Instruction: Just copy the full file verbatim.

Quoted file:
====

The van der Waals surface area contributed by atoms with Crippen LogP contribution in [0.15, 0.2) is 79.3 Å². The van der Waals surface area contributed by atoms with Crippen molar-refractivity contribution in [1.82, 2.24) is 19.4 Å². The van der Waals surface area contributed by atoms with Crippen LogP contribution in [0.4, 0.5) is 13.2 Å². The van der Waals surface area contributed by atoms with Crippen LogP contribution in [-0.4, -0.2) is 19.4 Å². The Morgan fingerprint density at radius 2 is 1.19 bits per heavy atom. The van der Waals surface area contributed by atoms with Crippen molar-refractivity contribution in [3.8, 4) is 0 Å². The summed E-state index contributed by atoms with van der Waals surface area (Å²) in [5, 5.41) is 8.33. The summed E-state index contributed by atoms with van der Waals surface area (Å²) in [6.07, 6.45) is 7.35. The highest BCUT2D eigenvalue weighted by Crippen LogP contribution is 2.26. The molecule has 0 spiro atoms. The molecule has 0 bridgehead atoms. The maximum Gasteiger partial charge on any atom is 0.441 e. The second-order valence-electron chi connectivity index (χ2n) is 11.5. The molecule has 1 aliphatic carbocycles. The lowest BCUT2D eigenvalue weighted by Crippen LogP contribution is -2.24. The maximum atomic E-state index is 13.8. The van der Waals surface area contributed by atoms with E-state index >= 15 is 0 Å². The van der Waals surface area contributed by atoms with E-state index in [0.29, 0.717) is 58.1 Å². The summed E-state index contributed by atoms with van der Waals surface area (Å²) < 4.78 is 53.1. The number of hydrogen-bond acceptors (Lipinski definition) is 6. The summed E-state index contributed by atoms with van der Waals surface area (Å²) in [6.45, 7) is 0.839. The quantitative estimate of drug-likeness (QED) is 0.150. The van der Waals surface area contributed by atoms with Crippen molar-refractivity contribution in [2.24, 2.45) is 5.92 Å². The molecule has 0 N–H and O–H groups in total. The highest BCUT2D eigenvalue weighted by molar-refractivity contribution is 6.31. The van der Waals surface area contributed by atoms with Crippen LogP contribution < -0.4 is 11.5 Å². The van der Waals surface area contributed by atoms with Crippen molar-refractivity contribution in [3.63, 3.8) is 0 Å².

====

The van der Waals surface area contributed by atoms with Crippen LogP contribution in [0.15, 0.2) is 79.3 Å². The van der Waals surface area contributed by atoms with Crippen molar-refractivity contribution in [1.82, 2.24) is 19.4 Å². The van der Waals surface area contributed by atoms with Crippen LogP contribution in [0.4, 0.5) is 13.2 Å². The van der Waals surface area contributed by atoms with Crippen LogP contribution in [-0.4, -0.2) is 19.4 Å². The Morgan fingerprint density at radius 2 is 1.19 bits per heavy atom. The van der Waals surface area contributed by atoms with Crippen molar-refractivity contribution in [3.8, 4) is 0 Å². The summed E-state index contributed by atoms with van der Waals surface area (Å²) in [5, 5.41) is 8.33. The summed E-state index contributed by atoms with van der Waals surface area (Å²) in [6.07, 6.45) is 7.35. The highest BCUT2D eigenvalue weighted by Crippen LogP contribution is 2.26. The molecule has 0 spiro atoms. The molecule has 0 bridgehead atoms. The maximum Gasteiger partial charge on any atom is 0.441 e. The second-order valence-electron chi connectivity index (χ2n) is 11.5. The molecule has 1 aliphatic carbocycles. The lowest BCUT2D eigenvalue weighted by Crippen LogP contribution is -2.24. The maximum atomic E-state index is 13.8. The van der Waals surface area contributed by atoms with E-state index >= 15 is 0 Å². The van der Waals surface area contributed by atoms with E-state index in [0.29, 0.717) is 58.1 Å². The summed E-state index contributed by atoms with van der Waals surface area (Å²) < 4.78 is 53.1. The number of hydrogen-bond acceptors (Lipinski definition) is 6. The summed E-state index contributed by atoms with van der Waals surface area (Å²) in [6.45, 7) is 0.839. The quantitative estimate of drug-likeness (QED) is 0.150. The van der Waals surface area contributed by atoms with Crippen molar-refractivity contribution in [2.24, 2.45) is 5.92 Å². The molecule has 0 N–H and O–H groups in total. The highest BCUT2D eigenvalue weighted by molar-refractivity contribution is 6.31. The van der Waals surface area contributed by atoms with Crippen LogP contribution < -0.4 is 11.5 Å². The van der Waals surface area contributed by atoms with Crippen molar-refractivity contribution in [3.63, 3.8) is 0 Å².